At the height of its popularity, richly decorated japanned ware was to be seen in every middle class home, but from the mid-19th century this began to change. By the 1880s, the japanning and tin-plate industries were in decline. This was due partly to changes in fashion and taste and partly due to the development of electroplating. In response, makers of japanned ware began to focus on more utilitarian items, including japanned cash boxes. Many turned to other trades, including enamelling, electroplating and the manufacture of copper and brass coal scuttles, fire screens and kettles. By the 1920s, the West Midlands
West Midlands (region)
The West Midlands is an official region of England, covering the western half of the area traditionally known as the Midlands. It contains the second most populous British city, Birmingham, and the larger West Midlands conurbation, which includes the city of Wolverhampton and large towns of Dudley,...

’ decorative japanned ware industry had largely died out. Many firms began to supply japanned metal to the newly established bicycle and motor vehicle industries, and some even made their own bicycles. The most successful of these was John Marston
John Marston (businessman)
John Marston was a successful Victorian bicycle, motorcycle and car manufacturer and founder of the Sunbeam company of Wolverhampton. He company was also one of the country's largest manufacturers of japanware and he was responsible for building 'Seagull' outboard engines for marine use and also...

, whose japanning factory began making bicycles in 1887. The bicycle manufacturing part of the business quickly became more successful than the production of decorative japanned ware, and Marston’s factory was renamed the Sunbeam Cycle Works.

Japanned metal

Ironware was japanned black, for decorative reasons. It was also used to render it rustproof, suitable for carrying water. A signifiant industry developed at Pontypool
Pontypool is a town of approximately 36,000 people in the county borough of Torfaen, within the historic boundaries of Monmouthshire in South Wales....

 and Usk
Usk is a small town in Monmouthshire, Wales, situated 10 miles northeast of Newport.The River Usk flows through the town and is spanned by an ancient, arched stone bridge at the western entrance to the town. A castle above the town overlooks the ancient Anglo-Welsh border crossing - the river can...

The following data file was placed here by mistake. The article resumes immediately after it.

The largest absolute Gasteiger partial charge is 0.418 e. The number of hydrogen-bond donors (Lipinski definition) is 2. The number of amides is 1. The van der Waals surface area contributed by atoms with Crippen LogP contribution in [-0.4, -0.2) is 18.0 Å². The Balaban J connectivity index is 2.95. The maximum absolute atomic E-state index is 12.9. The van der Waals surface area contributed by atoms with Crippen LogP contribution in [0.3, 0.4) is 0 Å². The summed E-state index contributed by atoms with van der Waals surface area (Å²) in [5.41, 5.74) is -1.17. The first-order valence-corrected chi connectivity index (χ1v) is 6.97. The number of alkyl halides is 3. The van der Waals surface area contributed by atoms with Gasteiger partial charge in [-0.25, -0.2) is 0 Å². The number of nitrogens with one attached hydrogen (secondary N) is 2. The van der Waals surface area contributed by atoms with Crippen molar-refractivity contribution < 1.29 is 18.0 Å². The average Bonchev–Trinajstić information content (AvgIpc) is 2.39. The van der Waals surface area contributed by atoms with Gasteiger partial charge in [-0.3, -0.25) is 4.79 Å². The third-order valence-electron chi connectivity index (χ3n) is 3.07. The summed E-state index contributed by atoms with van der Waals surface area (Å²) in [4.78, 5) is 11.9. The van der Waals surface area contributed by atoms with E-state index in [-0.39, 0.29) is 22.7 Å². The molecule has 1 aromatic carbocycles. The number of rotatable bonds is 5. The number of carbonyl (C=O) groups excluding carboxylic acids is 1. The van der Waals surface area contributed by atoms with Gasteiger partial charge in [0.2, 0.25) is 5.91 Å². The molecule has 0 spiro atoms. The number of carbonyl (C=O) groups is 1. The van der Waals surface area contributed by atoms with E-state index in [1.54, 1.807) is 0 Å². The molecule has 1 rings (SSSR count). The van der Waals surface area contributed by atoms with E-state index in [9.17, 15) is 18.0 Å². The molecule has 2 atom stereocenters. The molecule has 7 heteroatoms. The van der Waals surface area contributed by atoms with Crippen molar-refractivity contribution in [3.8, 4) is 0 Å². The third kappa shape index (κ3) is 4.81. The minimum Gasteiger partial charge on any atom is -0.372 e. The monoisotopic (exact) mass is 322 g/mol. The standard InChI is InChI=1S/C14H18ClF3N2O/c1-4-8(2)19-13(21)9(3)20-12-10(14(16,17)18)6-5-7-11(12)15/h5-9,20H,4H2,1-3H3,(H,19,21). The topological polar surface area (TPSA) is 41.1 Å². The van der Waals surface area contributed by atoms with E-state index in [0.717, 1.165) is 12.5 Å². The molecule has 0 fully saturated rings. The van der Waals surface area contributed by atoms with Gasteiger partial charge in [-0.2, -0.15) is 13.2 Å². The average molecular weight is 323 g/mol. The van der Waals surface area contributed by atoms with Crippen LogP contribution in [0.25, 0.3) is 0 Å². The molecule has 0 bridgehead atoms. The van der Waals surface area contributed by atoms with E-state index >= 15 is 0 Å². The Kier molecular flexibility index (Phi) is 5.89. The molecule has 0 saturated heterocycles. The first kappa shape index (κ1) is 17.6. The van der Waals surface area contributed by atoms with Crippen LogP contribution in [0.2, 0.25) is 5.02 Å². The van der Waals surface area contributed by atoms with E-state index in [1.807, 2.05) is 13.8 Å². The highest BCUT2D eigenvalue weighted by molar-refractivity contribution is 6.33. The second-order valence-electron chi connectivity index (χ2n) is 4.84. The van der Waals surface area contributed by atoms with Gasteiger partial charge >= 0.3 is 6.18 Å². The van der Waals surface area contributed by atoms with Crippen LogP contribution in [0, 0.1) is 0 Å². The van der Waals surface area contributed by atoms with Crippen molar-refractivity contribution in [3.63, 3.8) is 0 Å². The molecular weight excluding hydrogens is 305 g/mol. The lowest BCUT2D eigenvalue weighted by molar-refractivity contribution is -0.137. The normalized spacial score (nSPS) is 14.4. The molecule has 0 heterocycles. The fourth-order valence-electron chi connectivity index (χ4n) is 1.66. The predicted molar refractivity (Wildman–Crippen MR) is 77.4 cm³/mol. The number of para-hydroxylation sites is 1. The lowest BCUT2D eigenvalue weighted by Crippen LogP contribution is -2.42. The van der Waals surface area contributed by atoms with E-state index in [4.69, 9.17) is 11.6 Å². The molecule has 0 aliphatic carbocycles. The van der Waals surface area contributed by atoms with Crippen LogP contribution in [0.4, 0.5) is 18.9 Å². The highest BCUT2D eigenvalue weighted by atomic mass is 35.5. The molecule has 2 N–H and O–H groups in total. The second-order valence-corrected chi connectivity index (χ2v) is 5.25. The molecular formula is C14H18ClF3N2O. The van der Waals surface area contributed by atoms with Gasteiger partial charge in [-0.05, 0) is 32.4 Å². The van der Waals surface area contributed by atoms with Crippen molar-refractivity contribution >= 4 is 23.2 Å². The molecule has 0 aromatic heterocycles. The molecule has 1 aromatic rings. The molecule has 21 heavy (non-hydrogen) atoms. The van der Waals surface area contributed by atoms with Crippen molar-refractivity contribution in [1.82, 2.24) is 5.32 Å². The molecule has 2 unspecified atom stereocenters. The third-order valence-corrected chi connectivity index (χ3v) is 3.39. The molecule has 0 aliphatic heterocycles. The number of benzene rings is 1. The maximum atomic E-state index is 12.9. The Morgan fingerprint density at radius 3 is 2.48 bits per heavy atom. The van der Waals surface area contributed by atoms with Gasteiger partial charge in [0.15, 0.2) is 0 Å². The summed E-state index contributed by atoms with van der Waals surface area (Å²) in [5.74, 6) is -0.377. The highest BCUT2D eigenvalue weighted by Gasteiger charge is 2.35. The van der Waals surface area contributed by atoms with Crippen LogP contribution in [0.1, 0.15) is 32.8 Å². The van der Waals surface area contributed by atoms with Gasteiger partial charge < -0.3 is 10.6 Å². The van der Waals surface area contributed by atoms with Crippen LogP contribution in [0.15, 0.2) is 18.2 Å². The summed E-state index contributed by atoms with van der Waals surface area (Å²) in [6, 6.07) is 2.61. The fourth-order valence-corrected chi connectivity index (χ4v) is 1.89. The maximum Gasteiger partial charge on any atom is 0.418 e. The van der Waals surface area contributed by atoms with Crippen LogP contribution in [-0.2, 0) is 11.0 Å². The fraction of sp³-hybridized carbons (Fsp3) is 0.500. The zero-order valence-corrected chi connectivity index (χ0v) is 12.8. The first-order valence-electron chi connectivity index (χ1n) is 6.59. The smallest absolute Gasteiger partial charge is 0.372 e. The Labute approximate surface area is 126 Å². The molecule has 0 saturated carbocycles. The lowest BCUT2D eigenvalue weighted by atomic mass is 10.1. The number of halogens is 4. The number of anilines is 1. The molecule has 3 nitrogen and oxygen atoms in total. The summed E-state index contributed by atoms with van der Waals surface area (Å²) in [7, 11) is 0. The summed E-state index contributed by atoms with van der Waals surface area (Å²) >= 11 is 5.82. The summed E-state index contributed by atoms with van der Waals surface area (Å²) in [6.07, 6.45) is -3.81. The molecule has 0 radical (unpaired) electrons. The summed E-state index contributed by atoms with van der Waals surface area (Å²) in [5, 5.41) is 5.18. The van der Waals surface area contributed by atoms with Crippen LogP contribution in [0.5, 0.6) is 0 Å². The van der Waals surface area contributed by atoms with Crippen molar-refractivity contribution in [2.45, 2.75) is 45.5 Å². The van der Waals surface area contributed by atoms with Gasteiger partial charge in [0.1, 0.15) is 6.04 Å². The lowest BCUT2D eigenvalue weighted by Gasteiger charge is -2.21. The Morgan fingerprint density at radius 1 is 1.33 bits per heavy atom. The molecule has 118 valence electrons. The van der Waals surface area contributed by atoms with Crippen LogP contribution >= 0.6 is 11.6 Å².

, shortly before tinplate began to be made in the area. Japanned ware was being also made at Bilston by 1719 and later elsewhere in the area.


In the 19th and 20th centuries, this lacquering technique evolved into the handicraft
Handicraft, more precisely expressed as artisanic handicraft, sometimes also called artisanry, is a type of work where useful and decorative devices are made completely by hand or by using only simple tools. It is a traditional main sector of craft. Usually the term is applied to traditional means...

 of decoupage
Decoupage is the art of decorating an object by gluing colored paper cutouts onto it in combination with special paint effects, gold leaf and so on. Commonly an object like a small box or an item of furniture is covered by cutouts from magazines or from purpose-manufactured papers...

. Decoupage focuses less on furniture and more on temporary boxes and toiletry containers.

The technique was also developed to protect wood and later industrial metal objects such as hand planes and builders' hardware. Later, it was as an insulating film on transformer laminations
A transformer is a device that transfers electrical energy from one circuit to another through inductively coupled conductors—the transformer's coils. A varying current in the first or primary winding creates a varying magnetic flux in the transformer's core and thus a varying magnetic field...

. It was also used as the substrate for the tintype
Tintype, also melainotype and ferrotype, is a photograph made by creating a direct positive on a sheet of iron metal that is blackened by painting, lacquering or enamelling and is used as a support for a collodion photographic emulsion....

photographic process.